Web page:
First thing’s first. We want to thank our vocal readers who participated in the ‘Top 10 Blade Video’ series we did last month! Narrowing down 3 decades and hundreds of titles wasn’t easy (for you or for us), but the results are in on the reader’s choice for Top 10 blade videos of all time.
There were very few videos as highly anticipated as the release of 4×4‘s team video Leading the Blind. When team mates Brian Shima and Jon Elliott departed the iconic Mindgame wheel company to establish 4×4, it created a seismic shift in the blading landscape. Although it was never expressed directly, it seemed like the 4×4 guys had a chip on their shoulders to drop a video that would be as momentous and impactful as Mindgame’s freshman project, Brain Fear Gone.
When 4×4 assembled their super-team with the likes of legendary bladers such as Alex Broskow, Chris Haffey, Pat Lennon, and Brian Shima, you had all the right ingredients for an epic production! Then you have Jan Welch teaming up with Pat in the filming and editing responsibilities, which gives you the ’92 era ‘Olympic Dream Team’ in blade-form. Lord knows how much more epic Leading the Blind could have been had Jon Elliott and Rob Thompson had full sections like they were originally intended.
The very first few seconds of Leading the Blind come at you like a bat out of hell and surprisingly keeps that same fevered pitch throughout the entirety of the video. LTB features so many legendary tricks, yet highlights such as Haffey’s massive fakie 720 down the El Toro set, Pat Lennon‘s two story gap to royale, Shima’s picnic table setup to death drop soul grind, and Broskow’s mind blowing 5 rail transfer are forever burned into my mind! LTB set the bar so incredibly high as far as amplitude that no video as a whole has come close to touching it since (IMHO). I’d wager that is one of the reasons why it rests at the top of our reader’s polls for the best blade video of all time.
2 | WORDS
The Mindgame wheel company had their work cut out for them after releasing their revolutionary debut video, Brain Fear Gone. Trying to live up to the hype that came along with such an innovative video must have been a daunting task for the team (then composed of Dustin Latimer, Aaron Feinberg and Chris Farmer) to have created a sophomore production that lived up to (and arguably exceeded the level of skating in) Brain Fear Gone.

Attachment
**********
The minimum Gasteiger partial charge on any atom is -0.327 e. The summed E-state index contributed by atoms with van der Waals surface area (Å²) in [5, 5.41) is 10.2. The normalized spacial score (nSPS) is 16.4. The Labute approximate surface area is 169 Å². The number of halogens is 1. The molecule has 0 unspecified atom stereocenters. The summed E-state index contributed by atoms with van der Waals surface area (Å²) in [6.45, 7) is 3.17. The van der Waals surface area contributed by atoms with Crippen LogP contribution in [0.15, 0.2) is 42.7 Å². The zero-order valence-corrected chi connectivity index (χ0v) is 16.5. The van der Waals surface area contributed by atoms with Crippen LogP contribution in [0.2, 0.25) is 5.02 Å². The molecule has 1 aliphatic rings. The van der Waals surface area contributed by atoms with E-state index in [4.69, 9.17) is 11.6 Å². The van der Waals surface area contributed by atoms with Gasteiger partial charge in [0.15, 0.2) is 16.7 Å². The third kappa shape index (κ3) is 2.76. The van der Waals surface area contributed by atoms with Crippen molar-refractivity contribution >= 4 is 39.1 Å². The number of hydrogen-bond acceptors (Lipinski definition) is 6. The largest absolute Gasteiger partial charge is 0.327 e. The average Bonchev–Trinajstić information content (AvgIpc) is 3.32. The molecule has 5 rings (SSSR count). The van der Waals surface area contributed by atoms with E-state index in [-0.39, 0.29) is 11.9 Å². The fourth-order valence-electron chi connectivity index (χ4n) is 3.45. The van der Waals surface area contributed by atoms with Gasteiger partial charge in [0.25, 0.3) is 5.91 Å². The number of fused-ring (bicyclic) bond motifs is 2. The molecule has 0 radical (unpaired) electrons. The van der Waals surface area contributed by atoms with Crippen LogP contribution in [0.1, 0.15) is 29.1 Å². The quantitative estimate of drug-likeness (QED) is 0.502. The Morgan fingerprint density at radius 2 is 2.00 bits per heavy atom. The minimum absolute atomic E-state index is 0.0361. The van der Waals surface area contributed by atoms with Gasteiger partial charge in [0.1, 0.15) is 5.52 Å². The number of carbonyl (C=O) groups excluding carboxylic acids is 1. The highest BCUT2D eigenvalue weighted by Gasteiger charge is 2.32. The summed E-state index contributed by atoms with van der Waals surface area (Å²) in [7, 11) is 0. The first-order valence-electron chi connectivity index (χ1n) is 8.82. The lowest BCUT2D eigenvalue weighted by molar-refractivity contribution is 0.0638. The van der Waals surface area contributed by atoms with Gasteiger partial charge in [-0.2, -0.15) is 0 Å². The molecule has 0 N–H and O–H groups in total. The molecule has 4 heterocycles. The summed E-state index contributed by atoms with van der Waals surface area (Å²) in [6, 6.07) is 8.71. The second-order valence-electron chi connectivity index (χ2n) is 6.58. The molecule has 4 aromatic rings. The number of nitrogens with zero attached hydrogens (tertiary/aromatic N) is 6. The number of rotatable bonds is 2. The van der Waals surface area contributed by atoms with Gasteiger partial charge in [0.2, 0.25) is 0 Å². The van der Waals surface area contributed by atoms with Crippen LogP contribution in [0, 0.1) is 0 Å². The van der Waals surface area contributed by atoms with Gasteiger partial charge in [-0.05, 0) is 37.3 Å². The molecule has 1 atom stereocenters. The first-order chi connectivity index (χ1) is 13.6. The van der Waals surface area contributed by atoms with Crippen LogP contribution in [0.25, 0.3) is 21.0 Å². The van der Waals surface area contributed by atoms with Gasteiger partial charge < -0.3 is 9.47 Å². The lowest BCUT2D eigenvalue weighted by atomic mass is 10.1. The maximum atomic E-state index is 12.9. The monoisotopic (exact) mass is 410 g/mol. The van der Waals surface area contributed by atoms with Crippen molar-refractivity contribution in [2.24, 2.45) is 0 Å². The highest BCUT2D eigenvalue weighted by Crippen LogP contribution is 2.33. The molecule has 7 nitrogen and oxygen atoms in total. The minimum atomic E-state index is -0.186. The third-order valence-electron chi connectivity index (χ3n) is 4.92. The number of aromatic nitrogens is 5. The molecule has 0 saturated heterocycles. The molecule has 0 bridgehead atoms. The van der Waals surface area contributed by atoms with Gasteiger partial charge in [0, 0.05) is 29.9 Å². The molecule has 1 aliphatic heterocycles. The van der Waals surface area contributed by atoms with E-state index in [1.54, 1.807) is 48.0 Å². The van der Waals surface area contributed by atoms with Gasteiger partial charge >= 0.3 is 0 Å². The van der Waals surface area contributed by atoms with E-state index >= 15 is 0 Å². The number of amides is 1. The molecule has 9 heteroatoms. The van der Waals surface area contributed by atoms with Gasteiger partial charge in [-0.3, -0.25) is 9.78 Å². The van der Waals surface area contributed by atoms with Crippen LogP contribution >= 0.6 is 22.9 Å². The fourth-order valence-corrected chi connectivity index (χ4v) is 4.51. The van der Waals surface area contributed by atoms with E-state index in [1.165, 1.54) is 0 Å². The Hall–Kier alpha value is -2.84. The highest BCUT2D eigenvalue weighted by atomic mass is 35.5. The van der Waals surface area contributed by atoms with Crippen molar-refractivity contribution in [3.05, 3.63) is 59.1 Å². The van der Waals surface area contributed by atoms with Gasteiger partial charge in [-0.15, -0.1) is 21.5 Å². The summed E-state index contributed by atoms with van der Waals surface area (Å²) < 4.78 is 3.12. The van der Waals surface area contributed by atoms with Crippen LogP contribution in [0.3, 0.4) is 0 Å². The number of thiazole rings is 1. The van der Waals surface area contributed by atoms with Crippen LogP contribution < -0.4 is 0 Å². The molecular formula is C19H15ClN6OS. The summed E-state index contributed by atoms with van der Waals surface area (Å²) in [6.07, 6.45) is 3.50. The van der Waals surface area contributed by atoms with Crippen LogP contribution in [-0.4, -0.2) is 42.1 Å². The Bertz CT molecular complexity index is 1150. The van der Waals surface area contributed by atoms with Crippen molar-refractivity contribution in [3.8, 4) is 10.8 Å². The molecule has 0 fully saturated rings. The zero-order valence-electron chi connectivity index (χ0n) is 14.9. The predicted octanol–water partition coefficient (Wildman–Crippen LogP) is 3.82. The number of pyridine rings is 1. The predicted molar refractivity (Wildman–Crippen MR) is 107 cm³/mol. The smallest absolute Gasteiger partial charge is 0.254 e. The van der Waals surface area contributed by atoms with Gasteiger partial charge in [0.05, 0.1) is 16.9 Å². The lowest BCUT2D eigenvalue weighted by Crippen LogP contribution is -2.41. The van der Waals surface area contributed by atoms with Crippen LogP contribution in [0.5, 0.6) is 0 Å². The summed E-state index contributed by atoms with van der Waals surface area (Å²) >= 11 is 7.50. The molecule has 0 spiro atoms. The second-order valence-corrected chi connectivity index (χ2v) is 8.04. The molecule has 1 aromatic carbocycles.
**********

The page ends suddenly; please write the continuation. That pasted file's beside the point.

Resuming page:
For a video limited to only three cast members, Words delivered a mind blowing production that further cemented their legacy of pushing the boundaries of what is possible on skates, either from seeing skate spots outside of the typical ledge/handicap rail/stair rail formula or re-imagining trick potential with implementation of parkour-esque movements. One of the most memorable moments of the video being the onslaught of tricks that Dustin Latimer performs on the body of his Honda, which likely gave car enthusiasts full blown aneurysms at the time.
Mindgame set many trends and elevated the game in their short tenure and some of the tricks done in Words are still very much ahead of their time (even by today’s standards). The team compilation that is included in the bonus content in the Words DVD still stands as some of the best six minutes ever assembled IMO. The montage shows the best clips from the video in a stripped down, raw format that still gives me goosebumps even after all these years of repeated watchings.
3 | BRAIN FEAR GONE
Few videos have made such a massive impact on the landscape of modern blading as Mindgame’s freshman video, Brain Fear Gone. With a revolutionary lineup of Dustin Latimer, Brian Shima, Jon Elliott, and amateur rider Omar Wysong, BFG was highly anticipated at the time of it’s release. Few could imagine the amount of influence it would have some twenty years later!
The legendary skating featured in BFG helped propel the progression of blade tricks into the next decade. The level of amplitude seemed to be dialed up a notch in comparison to other films that were released around that same era. Although most will remember BFG for its epic hammers, the video helped popularize (the somehow still controversial) trend of freestyle (ungrabbed) tricks. It’s fairly common place in 2020, but it wasn’t commonplace prior to BFG. Mindgame made thinking outside the box and being unconventional cool, sparking the imagination of leagues of skaters globally. It inspired skaters to see spots and tricks differently, allowing each skater to come up with their own adaptation and take on how they could stand out. It is highly unlikely that we would have sub-genres of skating such as “mushroom blading” without Mindgame’s early influence upon the community.
Along with these many attributes, BFG had a clever presentation in the form of a secret team rider placed in silhouette of the video cover and a secret anagram in the form of the title (BFG isAaron Feinberg‘s name rearranged). This is a move you’d be hard-pressed to replicate in the digital age. It would be extremely difficult to keep a secret rider under wraps today. It would go viral in minutes! BFG came out at just the right time to create a truly memorable viewing experience for the blading community.